Three weeks of Blogging 101 and it time to bid farewell to learning and launch out the barque of blogging on my own.
Have learned a thing or three about the blogging universe, but not sure a lot of it transposes into the page here.
We did “S-tra-ya” day, Mahhte (Australia Day to the uninitiated), yesterday. Instead of the usual burnt snags and fatty chops we had a spit-roast sitdown meal at the Villiage centre. And among other things were entertained by Susie and Mel. These bush poets and songsters took us on a tour-de-force (french on Aussie day mahhhte? )
They have a wonderful way of combining the old of the Banjo, Henry Lawson, The Breaker and other with modern music. Imagine, (if you will), The Man from Snowy River, sung to Morning Town Ride, or Waltzing Matilda, to Ghost Riders in the Sky, And then to top it all off an audience participation number of The Man from Ironbark, with several of the village doing the miming parts of said Man and Barber.
Hilarious. Rolling on the floor funny, and brought the house down, – as they say.
See their website here for a bit of a looksee at how Aussie, s tra ya really is.
Got me thinking of The Bards of the bush.
Somehow in this modern rush of life, their way of life and the stories they told are at best no longer relevant. Hard to talk of stock and dry paddocks, and horses and whip cracking to someone glued to their mobile fone, trying to get GPS directions or upload their latest ‘selfie’, or what is the latest You-tube viral nothingness. But, of course I digress.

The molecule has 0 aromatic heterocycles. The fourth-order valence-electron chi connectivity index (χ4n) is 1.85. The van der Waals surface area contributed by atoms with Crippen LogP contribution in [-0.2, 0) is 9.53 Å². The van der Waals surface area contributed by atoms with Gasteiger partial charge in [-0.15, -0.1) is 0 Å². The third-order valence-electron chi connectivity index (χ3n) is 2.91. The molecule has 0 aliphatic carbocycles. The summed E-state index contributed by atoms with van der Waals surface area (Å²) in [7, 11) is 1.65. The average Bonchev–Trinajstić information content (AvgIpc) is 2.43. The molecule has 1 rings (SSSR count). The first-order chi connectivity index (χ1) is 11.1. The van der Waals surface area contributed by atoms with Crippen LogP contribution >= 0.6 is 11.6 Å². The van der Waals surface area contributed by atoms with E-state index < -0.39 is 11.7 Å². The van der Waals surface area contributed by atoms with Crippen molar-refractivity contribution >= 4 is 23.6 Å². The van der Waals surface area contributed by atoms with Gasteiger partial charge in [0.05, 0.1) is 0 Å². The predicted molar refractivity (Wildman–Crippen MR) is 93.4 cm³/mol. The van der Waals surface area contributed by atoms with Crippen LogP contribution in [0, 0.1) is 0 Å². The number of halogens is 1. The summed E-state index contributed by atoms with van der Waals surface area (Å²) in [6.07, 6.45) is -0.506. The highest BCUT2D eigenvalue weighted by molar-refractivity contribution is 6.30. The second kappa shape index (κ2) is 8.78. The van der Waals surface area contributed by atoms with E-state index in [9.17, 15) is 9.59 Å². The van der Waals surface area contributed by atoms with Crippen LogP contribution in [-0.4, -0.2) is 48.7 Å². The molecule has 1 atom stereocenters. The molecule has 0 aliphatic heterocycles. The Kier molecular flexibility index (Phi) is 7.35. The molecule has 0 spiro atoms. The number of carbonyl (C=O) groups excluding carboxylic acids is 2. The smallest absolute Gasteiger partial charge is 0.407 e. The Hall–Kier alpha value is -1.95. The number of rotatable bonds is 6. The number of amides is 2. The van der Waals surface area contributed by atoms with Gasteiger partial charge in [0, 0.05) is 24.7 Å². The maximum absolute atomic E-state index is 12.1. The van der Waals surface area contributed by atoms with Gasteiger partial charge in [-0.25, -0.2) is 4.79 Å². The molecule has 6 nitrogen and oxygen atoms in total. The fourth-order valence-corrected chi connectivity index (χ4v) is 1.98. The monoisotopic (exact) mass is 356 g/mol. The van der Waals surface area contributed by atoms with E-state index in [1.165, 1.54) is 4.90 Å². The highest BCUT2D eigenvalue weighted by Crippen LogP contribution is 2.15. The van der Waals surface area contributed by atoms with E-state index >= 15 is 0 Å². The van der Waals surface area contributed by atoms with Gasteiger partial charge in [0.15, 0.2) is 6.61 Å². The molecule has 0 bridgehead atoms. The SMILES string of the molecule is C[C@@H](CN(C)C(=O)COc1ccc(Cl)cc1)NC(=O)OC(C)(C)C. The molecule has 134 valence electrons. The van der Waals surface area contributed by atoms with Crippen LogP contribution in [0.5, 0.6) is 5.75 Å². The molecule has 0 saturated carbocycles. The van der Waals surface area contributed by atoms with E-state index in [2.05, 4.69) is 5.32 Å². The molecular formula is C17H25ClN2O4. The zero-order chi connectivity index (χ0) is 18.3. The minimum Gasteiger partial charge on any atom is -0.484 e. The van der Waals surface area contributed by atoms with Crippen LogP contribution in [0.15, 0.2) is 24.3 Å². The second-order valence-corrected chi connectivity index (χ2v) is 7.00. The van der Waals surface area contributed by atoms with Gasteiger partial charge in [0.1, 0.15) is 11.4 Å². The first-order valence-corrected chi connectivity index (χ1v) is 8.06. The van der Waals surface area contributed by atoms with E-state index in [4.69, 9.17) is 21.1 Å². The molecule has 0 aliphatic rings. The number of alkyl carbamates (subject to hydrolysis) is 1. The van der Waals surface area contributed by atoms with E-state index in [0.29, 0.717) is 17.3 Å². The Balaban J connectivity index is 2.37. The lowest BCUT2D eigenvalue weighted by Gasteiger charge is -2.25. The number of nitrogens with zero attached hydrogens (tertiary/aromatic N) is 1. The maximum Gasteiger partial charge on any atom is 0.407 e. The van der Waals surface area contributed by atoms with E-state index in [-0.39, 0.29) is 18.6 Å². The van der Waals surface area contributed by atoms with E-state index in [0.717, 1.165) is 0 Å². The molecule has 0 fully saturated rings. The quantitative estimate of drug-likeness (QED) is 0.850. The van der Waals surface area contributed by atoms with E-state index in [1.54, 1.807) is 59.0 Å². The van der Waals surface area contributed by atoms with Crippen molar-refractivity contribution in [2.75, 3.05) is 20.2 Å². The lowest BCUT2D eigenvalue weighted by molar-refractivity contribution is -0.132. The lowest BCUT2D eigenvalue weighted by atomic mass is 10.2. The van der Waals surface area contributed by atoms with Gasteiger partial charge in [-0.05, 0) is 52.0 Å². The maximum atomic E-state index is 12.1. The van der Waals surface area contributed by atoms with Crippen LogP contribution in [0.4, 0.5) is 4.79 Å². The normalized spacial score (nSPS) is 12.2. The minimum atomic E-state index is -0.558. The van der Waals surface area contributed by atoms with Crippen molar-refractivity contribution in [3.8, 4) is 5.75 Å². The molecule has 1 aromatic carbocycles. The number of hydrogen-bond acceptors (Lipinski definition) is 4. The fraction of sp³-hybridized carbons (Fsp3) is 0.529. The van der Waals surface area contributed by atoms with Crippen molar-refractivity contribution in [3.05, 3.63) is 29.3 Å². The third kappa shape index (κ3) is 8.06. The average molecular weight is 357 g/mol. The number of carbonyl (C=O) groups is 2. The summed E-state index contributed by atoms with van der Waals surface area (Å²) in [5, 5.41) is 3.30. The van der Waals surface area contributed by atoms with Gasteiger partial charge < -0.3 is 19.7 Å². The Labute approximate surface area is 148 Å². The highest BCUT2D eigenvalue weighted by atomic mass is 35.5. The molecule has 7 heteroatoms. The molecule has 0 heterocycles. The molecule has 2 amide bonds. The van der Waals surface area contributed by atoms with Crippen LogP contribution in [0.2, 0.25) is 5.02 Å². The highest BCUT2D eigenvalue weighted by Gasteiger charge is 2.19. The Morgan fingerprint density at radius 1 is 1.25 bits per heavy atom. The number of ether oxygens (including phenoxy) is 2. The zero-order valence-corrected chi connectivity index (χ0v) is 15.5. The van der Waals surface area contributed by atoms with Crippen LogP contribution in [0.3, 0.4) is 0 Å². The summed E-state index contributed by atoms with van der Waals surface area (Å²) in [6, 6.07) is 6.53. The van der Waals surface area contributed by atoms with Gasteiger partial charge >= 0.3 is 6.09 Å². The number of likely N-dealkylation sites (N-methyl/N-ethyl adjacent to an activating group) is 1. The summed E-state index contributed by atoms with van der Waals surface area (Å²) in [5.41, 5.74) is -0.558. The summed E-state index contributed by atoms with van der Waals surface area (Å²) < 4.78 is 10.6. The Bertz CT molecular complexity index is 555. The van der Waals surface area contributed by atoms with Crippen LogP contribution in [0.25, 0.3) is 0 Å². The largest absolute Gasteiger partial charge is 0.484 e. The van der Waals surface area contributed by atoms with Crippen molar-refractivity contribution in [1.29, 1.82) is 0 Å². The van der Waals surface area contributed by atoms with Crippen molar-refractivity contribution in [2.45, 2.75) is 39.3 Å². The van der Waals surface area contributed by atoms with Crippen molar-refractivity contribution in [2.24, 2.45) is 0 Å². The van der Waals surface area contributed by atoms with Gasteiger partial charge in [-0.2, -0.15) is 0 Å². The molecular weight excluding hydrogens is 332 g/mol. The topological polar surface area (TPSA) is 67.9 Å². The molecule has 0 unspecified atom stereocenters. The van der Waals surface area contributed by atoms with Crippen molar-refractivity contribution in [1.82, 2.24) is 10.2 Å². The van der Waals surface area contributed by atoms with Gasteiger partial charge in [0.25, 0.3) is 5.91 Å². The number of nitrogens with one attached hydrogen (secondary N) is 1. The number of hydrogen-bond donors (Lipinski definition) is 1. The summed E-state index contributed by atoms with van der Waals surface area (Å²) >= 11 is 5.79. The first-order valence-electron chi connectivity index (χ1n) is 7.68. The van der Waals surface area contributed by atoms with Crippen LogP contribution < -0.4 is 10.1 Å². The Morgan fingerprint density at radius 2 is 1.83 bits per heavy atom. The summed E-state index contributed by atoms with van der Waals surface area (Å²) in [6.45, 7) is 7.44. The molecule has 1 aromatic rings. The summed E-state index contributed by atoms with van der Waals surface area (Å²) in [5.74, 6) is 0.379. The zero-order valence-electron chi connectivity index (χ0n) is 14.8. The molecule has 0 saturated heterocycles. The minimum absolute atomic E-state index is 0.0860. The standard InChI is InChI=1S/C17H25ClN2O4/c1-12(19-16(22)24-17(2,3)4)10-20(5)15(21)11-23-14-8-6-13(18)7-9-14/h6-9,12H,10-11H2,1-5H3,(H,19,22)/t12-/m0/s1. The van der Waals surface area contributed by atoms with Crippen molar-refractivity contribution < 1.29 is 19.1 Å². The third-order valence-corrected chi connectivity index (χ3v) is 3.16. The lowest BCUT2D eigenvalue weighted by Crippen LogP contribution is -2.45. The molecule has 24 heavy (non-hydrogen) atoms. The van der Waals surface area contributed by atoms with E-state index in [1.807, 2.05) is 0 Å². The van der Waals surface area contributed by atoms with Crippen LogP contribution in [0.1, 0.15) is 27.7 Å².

Another thing that came to me about all this is that they didn’t deal with the deep emotional stuff. There is no connection here like T.S. Elliot’s The Waste Land. Nor the cutting insight of Dylan Thomas, nor… and the list goes on. Nor the fine interaction of the universe, sunlight and shadow of the classic Taoist poets. And the old Hebrew rhymers who gave birth to such inspirational works that whole religions grew from them.
Yet. The Bards of the Bush give us an insight into the life and times of a generation or two who lay the foundation of S-tra-ya as it is in its multi-cultural kaleidoscope. And, well, I could go on, but its a photo blog isn’t it.
The Banjo it seems wrote little of the birds of Australia. Much of the human condition as he found it. So I’m going to take a bit of poetic licence with his and other works over the next few weeks. Never know where it will go.
Now when it comes to Bush. Nothing quite says it like Brown Falcon.
These amazing birds so bronzed and upright. Here’s one of the young from the Office. That rich colour of deep brown and brilliant tan are always a winning combination.